Five years ago: Mum’s Banana Cake

Silverbeet, lentil and potato soup
inspired by Best Home Chef
Serves 4

1 tablespoon olive oil
1 onion
2 carrots
2 garlic cloves, crushed
6 cups of water
2 tsp salt
few drops of worcestershire sauce
1 cup dried red lentils
5 smallish potatoes, diced
bunch of silverbeet (chard), chopped (stalks and leaves separate)
juice of 1 lemon
freshly ground black pepper to serve

Heat oil in a stockpot.  Fry onion, carrots and garlic cloves for about 5 minutes.  Add water, salt, worcestershire sauce, lentils, potatoes and silverbeet stalks.  Taste and adjust seasoning.  Simmer for about 10 minutes.  Add silverbeet leaves and simmer for another 10 minutes.  Stir in lemon juice.  Serve black pepper

On the Stereo:
Folk Radio UK April Covermount podcast

22 comments:

  1. This looks lovely! I don't suppose I could entice you into my Let there be Legumes challenge?

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    1. Thanks Catherine - have another recipe for your challenge so planning to join in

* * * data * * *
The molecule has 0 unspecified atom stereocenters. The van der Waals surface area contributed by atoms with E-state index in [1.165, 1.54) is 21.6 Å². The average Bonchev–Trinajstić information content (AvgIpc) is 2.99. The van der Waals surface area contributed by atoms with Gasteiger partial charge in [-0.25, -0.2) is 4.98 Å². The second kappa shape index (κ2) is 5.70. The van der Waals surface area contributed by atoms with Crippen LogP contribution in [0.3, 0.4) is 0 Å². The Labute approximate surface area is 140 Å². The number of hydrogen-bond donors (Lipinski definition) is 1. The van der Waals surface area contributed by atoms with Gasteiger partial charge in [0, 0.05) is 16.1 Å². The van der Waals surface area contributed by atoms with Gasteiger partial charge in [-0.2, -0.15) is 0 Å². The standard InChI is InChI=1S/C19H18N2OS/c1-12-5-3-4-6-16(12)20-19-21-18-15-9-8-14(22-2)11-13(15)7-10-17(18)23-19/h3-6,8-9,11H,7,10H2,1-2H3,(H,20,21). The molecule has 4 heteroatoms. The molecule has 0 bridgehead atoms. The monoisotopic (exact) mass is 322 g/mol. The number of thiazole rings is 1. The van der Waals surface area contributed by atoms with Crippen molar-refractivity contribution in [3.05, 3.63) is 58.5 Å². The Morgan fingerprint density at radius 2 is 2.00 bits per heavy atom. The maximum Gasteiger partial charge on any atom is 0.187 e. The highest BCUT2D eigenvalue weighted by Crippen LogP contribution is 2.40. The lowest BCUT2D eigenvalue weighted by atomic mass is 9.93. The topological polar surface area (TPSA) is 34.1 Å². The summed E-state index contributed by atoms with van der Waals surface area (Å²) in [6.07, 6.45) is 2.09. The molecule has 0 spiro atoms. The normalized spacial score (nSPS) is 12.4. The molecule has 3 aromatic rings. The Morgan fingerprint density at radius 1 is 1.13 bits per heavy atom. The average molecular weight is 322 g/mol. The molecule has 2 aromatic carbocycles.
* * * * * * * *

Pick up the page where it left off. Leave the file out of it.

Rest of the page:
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  2. Teeth extracted and stopped eh? Thank goodness our ideas about teeth staying in our head has changed over the years!

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    1. Thanks Brydie - it is a reminder that we have less physical pain these days!

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  3. Sounds like a great soup, and great combination of ingredients. And I'm surprised that you of all people would have trouble knowing what to do with the silverbeet! I love it in salads or used as raw wraps. . . and soup sounds lovely, of course. :)

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    1. Thanks Ricki - I find it so much easier to think about what to do with spinach or kale than silverbeet - indeed the idea of eating silverbeet raw still just makes me shudder - but i have come a long way since my childhood :-)